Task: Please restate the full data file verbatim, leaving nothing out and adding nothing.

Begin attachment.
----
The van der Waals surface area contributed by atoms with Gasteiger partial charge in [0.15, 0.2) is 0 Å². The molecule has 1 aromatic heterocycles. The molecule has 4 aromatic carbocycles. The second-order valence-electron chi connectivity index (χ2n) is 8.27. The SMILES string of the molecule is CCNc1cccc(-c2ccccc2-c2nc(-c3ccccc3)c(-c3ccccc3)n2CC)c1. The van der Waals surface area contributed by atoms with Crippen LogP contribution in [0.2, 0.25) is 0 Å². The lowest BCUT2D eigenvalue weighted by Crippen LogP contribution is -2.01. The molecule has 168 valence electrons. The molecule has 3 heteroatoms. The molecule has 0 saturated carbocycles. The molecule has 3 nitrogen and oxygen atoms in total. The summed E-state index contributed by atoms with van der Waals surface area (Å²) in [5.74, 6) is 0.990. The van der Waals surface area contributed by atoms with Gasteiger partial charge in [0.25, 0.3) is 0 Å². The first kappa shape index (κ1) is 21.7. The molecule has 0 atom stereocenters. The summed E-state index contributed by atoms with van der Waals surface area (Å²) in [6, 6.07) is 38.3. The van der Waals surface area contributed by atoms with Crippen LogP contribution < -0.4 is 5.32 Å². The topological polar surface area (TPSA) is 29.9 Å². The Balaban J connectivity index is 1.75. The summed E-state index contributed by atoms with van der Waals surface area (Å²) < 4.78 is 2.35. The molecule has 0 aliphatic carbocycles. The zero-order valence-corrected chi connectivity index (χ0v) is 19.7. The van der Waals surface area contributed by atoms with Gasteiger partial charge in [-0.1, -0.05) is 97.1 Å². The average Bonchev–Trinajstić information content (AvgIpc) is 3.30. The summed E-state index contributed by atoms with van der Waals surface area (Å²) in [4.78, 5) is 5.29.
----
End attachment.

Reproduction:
The van der Waals surface area contributed by atoms with Gasteiger partial charge in [0.15, 0.2) is 0 Å². The molecule has 1 aromatic heterocycles. The molecule has 4 aromatic carbocycles. The second-order valence-electron chi connectivity index (χ2n) is 8.27. The SMILES string of the molecule is CCNc1cccc(-c2ccccc2-c2nc(-c3ccccc3)c(-c3ccccc3)n2CC)c1. The van der Waals surface area contributed by atoms with Crippen LogP contribution in [0.2, 0.25) is 0 Å². The lowest BCUT2D eigenvalue weighted by Crippen LogP contribution is -2.01. The molecule has 168 valence electrons. The molecule has 3 heteroatoms. The molecule has 0 saturated carbocycles. The molecule has 3 nitrogen and oxygen atoms in total. The summed E-state index contributed by atoms with van der Waals surface area (Å²) in [5.74, 6) is 0.990. The van der Waals surface area contributed by atoms with Gasteiger partial charge in [0.25, 0.3) is 0 Å². The first kappa shape index (κ1) is 21.7. The molecule has 0 atom stereocenters. The summed E-state index contributed by atoms with van der Waals surface area (Å²) in [6, 6.07) is 38.3. The van der Waals surface area contributed by atoms with Crippen LogP contribution < -0.4 is 5.32 Å². The topological polar surface area (TPSA) is 29.9 Å². The Balaban J connectivity index is 1.75. The summed E-state index contributed by atoms with van der Waals surface area (Å²) < 4.78 is 2.35. The molecule has 0 aliphatic carbocycles. The zero-order valence-corrected chi connectivity index (χ0v) is 19.7. The van der Waals surface area contributed by atoms with Gasteiger partial charge in [-0.1, -0.05) is 97.1 Å². The average Bonchev–Trinajstić information content (AvgIpc) is 3.30. The summed E-state index contributed by atoms with van der Waals surface area (Å²) in [4.78, 5) is 5.29.